Manin, Y.I.: Vychislimoe i nevychislimoe [Computable and Noncomputable] (in Russian). Sov. Radio. 13–15 (1980). (Last assecced 30 Nov 2017). http://www.worldcat.org/title/vychislimoe-i-nevychislimoe/oclc/11674220
  63. 63.
  64. 64.
    Mermin, N.D.: What is wrong with this pillow? Phys. Today 42(4), 9 (1989)CrossRefGoogle Scholar
  65. 65.
    Mohseni, M., Read, P., Neven, H., Boixo, S., Denchevand, V., Babbushand, R., Fowler, A., Smelyanskiy, V., Martinis, J.: Commercialize early quantum technologies. Nature 543, 171–174 (2017)CrossRefGoogle Scholar
  66. 66.
    Montanaro, A.: Quantum algorithms: an overview. Npj Quantum Inf. 2, 15023, EP –, 01 (2016)Google Scholar
  67. 67.
    Neill, C., Roushan, P., Kechedzhi, K., Boixo, S., Isakov, S.V., Smelyanskiy, V., Barends, R., Burkett, B., Chen, Y., Chen, Z., Chiaro, B., Dunsworth, A., Fowler, A., Foxen, B., Graff, R., Jeffrey, E., Kelly, J., Lucero, E., Megrant, A., Mutus, J., Neeley, M., Quintana, C., Sank, D., Vainsencher, A., Wenner, J., White, T.C., Neven, H., Martinis, J.M.: A blueprint for demonstrating quantum supremacy with superconducting qubits. arXiv:1709.06678 [quant-ph]
  68. 68.
    Nene, M.J., Upadhyay, G.: Shor’s algorithm for quantum factoring. In: Choudhary, R.K., Mandal, J.K., Auluck, N., Nagarajaram, H.A. (eds.) Advanced Computing and Communication Technologies: Proceedings of the 9th ICACCT, 2015, pp. 325–331. Springer Singapore, Singapore (2016)Google Scholar
  69. 69.
    Neville, A., Sparrow, C., Clifford, R., Johnston, E., Birchall, P.M., Montanaro, A., Neville, A.L.A., Sparrow, C., Clifford, R., Johnston, E., Birchall1, P.M., Montanaro4, A., Laing, A.: No imminent quantum supremacy by boson sampling (2017). https://arxiv.org/pdf/1705.00686.pdf
  70. 70.
    Pednault, E., Gambetta, J.: On “Quantum Supremacy”. https://www.ibm.com/blogs/research/2019/10/on-quantum-supremacy/. Accessed 24 Oct 2019
  71. 71.
    Pednault, E., Gunnels, J.A., Nannicini, G., Horesh, L., Magerlein, T., Solomonik, E., Wisnieff, R.: Breaking the 49-qubit barrier in the simulation of quantum circuits (2017). https://arxiv.org/abs/1710.05867
  72. 72.
    Preskill, J.: Quantum computing and the entanglement frontier. In: Gross, D., Henneaux, M., Sevrin, A. (eds.) The Theory of the Quantum World, pp. 63–80. World Scientific Publishing, Singapore (2012). arXiv:1203.5813 [quant-ph]
  73. 73.
    Prreskill, J.: BES Roundtable on quantum computing opportunities in chemical and materials sciences. http://www.theory.caltech.edu/~preskill/talks/DOE_BES_2017_Preskill.pdf. Accessed 31 Oct 2017
  74. 74.
    Preskill, J.: Quantum computing in the NISQ era and beyond (2018). https://arxiv.org/abs/1801.00862
  75. 75.
    Preskill, J.: Why I Called It ‘Quantum Supremacy’ (2019). https://www.quantamagazine.org/john-preskill-explains-quantum-supremacy-20191002/
  76. 76.
    Quantum algorithm zoo (2017). http://math.nist.gov/quantum/zoo/
  77. 77.
    Quantum advantage. The quantum pontiff (2017). http://dabacon.org/pontiff/?p=11863
  78. 78.
  79. 79.
    Reynolds, M.: Google on track for quantum computer breakthrough by end of 2017 (2017). https://www.newscientist.com/article/2138373-google-on-track-for-quantum-computer-breakthrough-by-end-of-2017/
  80. 80.
    Shamir, A.: Factoring numbers in O\((\log n)\) arithmetic steps. Inf. Process. Lett. 8(1), 28–31 (1979)MathSciNetCrossRefGoogle Scholar
  81. 81.
    Shor, P.W.: Algorithms for quantum computation: discrete logarithms and factoring. In: Proceedings of the 35th Annual Symposium of on Foundations of Computer Science, Santa Fe, NM, 20–22 Nov 1994. IEEE Computer Society Press (1994). arXiv:quant-ph/9508027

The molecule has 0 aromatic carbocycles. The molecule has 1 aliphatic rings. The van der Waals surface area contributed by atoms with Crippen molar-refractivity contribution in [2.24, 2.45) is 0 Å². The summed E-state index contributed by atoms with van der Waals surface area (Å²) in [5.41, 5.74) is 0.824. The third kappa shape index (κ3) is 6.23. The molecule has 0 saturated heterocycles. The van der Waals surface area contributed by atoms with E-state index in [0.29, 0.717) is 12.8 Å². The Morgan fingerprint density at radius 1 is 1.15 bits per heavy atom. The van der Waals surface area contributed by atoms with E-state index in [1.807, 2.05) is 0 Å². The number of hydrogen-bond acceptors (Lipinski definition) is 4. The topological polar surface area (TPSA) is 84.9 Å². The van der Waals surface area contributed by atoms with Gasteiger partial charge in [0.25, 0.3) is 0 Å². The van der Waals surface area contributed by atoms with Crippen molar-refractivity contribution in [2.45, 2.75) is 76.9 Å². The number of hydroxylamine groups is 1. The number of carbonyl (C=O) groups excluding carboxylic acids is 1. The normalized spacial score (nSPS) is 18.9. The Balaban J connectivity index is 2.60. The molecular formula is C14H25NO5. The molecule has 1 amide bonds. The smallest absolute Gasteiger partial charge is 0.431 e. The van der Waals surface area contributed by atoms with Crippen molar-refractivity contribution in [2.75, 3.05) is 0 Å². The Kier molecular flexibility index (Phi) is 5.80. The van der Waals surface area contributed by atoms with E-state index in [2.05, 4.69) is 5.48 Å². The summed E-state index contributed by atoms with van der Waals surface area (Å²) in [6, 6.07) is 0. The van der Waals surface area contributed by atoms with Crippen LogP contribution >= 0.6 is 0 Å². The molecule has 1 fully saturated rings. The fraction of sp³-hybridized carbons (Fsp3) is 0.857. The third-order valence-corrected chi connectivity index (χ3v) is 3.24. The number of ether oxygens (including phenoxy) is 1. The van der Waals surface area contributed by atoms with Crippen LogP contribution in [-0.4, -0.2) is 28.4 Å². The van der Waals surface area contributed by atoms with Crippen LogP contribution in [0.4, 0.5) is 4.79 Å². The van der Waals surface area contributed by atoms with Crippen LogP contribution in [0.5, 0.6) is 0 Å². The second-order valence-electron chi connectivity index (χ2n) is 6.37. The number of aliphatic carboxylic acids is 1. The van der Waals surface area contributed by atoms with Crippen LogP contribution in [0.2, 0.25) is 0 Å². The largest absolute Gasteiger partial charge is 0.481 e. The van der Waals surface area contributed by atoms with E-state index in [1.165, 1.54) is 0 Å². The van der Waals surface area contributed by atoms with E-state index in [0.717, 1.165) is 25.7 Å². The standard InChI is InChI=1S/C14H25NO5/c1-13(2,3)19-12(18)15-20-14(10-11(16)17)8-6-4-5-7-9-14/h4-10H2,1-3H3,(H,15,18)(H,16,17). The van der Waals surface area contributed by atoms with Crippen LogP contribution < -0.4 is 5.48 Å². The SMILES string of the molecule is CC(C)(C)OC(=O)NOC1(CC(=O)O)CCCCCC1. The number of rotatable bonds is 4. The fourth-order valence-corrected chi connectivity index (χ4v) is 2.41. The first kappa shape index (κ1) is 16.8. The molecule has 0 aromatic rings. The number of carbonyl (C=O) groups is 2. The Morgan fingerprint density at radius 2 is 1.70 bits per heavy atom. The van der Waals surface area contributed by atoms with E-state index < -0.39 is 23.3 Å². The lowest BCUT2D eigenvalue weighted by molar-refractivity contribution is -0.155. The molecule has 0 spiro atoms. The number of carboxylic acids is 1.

82. 82.
    Shor, P.W.: Why haven’t more quantum algorithms been found? J. ACM 50(1), 87–90 (2003)MathSciNetCrossRefGoogle Scholar
  83. 83.
    Simon, D.: On the power of quantum computation. SIAM J. Comput. 26(5), 1474–1483 (1997)MathSciNetCrossRefGoogle Scholar
  84. 84.
    Sipser, M.: Introduction to the Theory of Computation, 1st edn. International Thomson Publishing (1996); 3rd edn. (2013)Google Scholar
  85. 85.
    Svozil, K.: Quantum hocus-pocus. Ethics Sci. Environ. Polit. (ESEP) 16(1), 25–30 (2016)MathSciNetCrossRefGoogle Scholar
  86. 86.
    Takeda, S., Furusawa, A.: Universal quantum computing with measurement-induced continuous-variable gate sequence in a loop-based architecture. Phys. Rev. Lett. 119, 120504 (2017)CrossRefGoogle Scholar
  87. 87.
    Tamma, V.: Analogue algorithm for parallel factorization of an exponential number of large integers: Ii–optical implementation. Quantum Inf. Process. 15(12), 5243–5257 (2016)MathSciNetCrossRefGoogle Scholar
  88. 88.
    Tang, E.: A quantum-inspired classical algorithm for recommendation systems. In: Proceedings of the 51st Annual ACM SIGACT Symposium on Theory of Computing, STOC 2019, pp. 217–228. ACM, New York (2019)Google Scholar
  89. 89.
    UK programme on quantum technologies (2017). http://uknqt.epsrc.ac.uk
  90. 90.
    Wheatley, M.: D-Wave debuts new 5,000-qubit quantum computer. https://siliconangle.com/2019/09/24/d-wave-debuts-new-5000-qubit-quantum-computer/. Accessed 24 Sept 2019
  91. 91.
    Wiesner, K.: The careless use of language in quantum information (2017). https://arxiv.org/abs/1705.06768
  92. 92.
    Yao, A.C.-C.: Classical physics and the Church-Turing thesis. J. ACM (JACM) 50(1), 100–105 (2003)MathSciNetCrossRefGoogle Scholar
  93. 93.
    Zhang, J., Pagano, G., Hess, P.W., Kyprianidis, A., Becker, P., Kaplan, H., Gorshkov, A.V., Gong, Z.X., Monroe, C.: Observation of a many-body dynamical phase transition with a 53-qubit quantum simulator. Nature 551, 601–604, 11 (2017)Google Scholar

Copyright information

© Springer Nature Switzerland AG 2020

Authors and Affiliations

  1. 1.Department of Computer ScienceUniversity of AucklandAucklandNew Zealand
  2. 2.Institute of Natural and Computational SciencesMassey University at AlbanyAucklandNew Zealand

Personalised recommendations